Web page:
It’s not all that long ago that, if you wanted to buy something, you needed to go to a store. Today you can shop anywhere in the world with the touch of a mobile phone, compare competitors’ prices while shopping in a retail store, and then share your views with hundreds, if not millions, of people through social networking sites like Facebook and Twitter.
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The majority of the world’s top marketing executives confirm that this new landscape has led to a critical and permanent shift in the way they engage with their customers — but only half feel they are fully equipped and prepared to respond to the deluge of change presented social business.
The resounding consensus is that people running campaigns around the world face four major challenges — dealing with the explosion of data, increased use of social media, proliferation of channels and devices, and shifting consumer demographics.
What’s really interesting though is that the most successful people out there address these four challenges quite differently from their peers. Previously there was a focus on “transactions” with customers. Now the focus has shifted to an ongoing “relationship” with people who may share their experiences with a product, service or company on a social networking site.
These outperforming individuals have adjusted their marketing strategies to connect with people in new ways. They use data much more extensively, and they are particularly good at stimulating awareness and desire, and building advocacy after a sale.
There is a very real sentiment that mass markets don’t exist anymore. And if there was a perfect solution to this it would be to serve everyone individually. But just how do you do that when there are hundreds, thousands, even billions of people out there?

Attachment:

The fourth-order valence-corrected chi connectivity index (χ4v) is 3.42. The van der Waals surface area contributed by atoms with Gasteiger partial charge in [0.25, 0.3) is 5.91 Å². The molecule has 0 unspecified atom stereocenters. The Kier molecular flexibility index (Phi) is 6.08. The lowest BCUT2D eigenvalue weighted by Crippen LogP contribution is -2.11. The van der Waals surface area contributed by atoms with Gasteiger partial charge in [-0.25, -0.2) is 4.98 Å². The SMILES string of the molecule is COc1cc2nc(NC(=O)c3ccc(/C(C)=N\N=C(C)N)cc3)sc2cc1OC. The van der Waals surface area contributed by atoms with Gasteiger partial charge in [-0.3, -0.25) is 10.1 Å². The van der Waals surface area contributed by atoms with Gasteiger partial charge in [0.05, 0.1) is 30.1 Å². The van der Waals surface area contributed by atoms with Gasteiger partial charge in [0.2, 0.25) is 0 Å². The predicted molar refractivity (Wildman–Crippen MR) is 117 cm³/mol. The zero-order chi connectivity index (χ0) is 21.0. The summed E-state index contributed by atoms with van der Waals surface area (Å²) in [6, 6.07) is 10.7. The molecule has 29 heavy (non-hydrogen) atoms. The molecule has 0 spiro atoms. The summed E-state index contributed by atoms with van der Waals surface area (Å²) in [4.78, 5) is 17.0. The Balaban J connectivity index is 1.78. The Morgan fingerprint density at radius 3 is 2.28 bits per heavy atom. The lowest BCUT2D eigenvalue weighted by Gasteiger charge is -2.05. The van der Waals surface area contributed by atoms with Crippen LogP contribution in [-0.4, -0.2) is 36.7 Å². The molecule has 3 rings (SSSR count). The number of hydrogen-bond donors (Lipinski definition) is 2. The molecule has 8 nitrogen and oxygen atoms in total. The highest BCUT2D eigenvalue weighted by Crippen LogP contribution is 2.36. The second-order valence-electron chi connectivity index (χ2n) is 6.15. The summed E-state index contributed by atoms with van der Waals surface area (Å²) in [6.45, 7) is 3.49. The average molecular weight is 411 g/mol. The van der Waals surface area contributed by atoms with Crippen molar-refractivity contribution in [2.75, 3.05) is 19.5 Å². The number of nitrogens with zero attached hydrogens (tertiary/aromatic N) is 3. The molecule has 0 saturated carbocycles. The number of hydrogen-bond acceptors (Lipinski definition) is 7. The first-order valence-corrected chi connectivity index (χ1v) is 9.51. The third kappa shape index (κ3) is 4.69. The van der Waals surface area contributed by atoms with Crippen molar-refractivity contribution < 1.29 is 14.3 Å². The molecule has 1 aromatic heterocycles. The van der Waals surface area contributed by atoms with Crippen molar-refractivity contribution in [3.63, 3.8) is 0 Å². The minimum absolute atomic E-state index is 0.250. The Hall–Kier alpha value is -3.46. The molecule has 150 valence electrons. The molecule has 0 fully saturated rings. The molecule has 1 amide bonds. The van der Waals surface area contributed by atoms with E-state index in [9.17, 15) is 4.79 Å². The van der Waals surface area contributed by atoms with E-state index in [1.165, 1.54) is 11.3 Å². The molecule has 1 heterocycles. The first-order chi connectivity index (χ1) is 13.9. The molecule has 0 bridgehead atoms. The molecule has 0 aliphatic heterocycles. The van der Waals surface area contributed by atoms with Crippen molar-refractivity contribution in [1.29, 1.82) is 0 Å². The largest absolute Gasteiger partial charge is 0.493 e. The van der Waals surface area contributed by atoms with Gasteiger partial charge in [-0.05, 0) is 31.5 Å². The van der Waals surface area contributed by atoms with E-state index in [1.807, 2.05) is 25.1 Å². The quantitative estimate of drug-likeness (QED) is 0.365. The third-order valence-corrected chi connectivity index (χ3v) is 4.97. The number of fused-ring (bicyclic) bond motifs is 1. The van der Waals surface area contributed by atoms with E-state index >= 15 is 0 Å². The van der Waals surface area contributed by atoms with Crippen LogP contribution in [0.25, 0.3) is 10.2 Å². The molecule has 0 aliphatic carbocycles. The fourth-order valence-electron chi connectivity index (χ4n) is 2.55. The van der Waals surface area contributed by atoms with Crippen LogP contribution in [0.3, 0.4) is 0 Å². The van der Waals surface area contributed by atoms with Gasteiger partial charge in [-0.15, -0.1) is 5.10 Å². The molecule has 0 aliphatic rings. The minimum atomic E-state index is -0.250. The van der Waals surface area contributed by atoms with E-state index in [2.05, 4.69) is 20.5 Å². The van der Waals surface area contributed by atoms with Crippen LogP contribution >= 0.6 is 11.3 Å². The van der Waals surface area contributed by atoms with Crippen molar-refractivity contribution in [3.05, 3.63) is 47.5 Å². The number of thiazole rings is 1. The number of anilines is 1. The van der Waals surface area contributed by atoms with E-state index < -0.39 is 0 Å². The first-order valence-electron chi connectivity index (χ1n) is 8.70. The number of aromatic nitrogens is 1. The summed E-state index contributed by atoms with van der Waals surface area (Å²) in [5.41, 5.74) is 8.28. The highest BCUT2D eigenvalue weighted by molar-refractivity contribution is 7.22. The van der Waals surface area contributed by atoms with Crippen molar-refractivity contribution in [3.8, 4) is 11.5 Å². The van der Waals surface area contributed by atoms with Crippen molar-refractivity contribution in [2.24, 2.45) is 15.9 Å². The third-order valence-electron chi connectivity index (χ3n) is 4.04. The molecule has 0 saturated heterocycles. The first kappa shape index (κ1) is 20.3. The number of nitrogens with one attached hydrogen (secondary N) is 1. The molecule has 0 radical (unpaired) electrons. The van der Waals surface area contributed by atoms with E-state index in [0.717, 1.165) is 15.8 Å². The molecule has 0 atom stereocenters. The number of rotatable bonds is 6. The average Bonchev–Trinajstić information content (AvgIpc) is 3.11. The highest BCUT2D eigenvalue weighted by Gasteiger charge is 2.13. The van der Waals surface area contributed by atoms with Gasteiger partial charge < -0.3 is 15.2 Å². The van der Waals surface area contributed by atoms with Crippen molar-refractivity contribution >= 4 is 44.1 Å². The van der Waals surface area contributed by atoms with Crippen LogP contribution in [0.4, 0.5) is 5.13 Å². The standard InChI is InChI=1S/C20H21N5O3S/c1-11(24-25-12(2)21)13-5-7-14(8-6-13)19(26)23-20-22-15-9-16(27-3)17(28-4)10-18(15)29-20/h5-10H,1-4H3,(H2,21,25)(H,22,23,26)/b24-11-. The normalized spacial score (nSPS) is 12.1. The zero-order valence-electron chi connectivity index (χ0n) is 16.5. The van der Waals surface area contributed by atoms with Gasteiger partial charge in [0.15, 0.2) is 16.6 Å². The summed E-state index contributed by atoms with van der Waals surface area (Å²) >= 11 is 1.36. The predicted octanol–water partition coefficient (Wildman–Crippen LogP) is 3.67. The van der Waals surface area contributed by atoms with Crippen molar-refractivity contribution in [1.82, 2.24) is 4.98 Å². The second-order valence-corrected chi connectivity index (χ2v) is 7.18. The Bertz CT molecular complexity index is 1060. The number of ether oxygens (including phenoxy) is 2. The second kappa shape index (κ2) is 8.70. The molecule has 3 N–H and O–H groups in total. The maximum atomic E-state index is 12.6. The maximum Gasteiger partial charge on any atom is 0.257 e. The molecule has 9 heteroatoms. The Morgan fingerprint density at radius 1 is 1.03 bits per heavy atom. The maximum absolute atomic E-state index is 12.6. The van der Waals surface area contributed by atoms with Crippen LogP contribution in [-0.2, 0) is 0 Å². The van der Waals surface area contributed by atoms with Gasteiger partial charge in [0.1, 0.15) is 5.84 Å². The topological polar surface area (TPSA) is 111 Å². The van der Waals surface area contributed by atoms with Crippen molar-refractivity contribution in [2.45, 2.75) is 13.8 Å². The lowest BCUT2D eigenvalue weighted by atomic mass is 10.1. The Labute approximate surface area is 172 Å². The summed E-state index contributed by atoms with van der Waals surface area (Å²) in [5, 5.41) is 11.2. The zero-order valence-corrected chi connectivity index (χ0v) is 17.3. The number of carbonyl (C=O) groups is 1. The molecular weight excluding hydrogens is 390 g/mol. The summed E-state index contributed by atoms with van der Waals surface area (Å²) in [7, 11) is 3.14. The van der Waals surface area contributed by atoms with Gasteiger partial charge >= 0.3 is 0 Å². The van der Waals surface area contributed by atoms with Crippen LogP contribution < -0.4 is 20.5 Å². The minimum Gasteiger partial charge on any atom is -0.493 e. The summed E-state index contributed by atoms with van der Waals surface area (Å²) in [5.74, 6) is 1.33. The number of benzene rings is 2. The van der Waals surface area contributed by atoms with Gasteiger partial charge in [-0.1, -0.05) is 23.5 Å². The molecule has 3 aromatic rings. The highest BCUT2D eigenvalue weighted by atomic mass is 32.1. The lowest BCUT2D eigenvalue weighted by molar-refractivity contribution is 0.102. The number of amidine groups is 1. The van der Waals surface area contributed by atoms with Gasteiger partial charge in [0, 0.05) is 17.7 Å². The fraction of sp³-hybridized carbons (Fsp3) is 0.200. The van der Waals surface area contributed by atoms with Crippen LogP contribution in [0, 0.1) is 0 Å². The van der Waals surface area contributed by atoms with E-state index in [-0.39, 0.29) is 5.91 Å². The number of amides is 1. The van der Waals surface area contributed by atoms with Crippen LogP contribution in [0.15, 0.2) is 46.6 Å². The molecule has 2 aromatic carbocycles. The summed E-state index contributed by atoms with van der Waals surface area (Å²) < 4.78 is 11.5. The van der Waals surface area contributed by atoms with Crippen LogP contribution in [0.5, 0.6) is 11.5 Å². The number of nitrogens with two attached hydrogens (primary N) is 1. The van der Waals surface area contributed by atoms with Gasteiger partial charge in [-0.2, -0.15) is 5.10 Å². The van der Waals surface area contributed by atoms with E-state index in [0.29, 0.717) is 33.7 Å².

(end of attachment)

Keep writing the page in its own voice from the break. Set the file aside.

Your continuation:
There are three very definite steps you can take to improve your online campaigns:
Deliver value to empowered customers
The digital revolution has forever changed the balance of power between the individual and the institution. If you are to understand and provide value to customers, you will have to concentrate on getting to know individuals as well as markets. You will also have to invest in new technologies and advanced analytics to get a better grasp of how individual customers behave.
Foster lasting connections
To effectively cultivate meaningful relationships with people, you will have to connect with them in ways they perceive as valuable. This entails engaging with people throughout the entire customer lifecycle, and building online and offline communities of interest.
Quantify marketing results:
Return on investment (ROI) is becoming increasingly important. A number of executives reckon it’s how their performance will be measured by 2015. If ROI is going to be so important then you have to know how to use it properly.
It is imperative that you exploit the full power of the digital grapevine. You should be making use of customer analytics to analyse data, tracking blogs, third-party reviews, and consumer reviews.
These online sources disclose what customers want. They provide a rich source of information about customer sentiment that can help you more accurately predict demand patterns.
One key thing you need to take away is the notion that customers today are in control of the business relationship.
We’re used to the idea that they expect a valuable product and quality service. Now we need to come to terms with the idea that how a company treats its employees, retirees and the environment is as important as the products and services it sells. This critical and permanent shift means not only changing the way that we engage with customers but being clear on just what constitutes ROI for the business.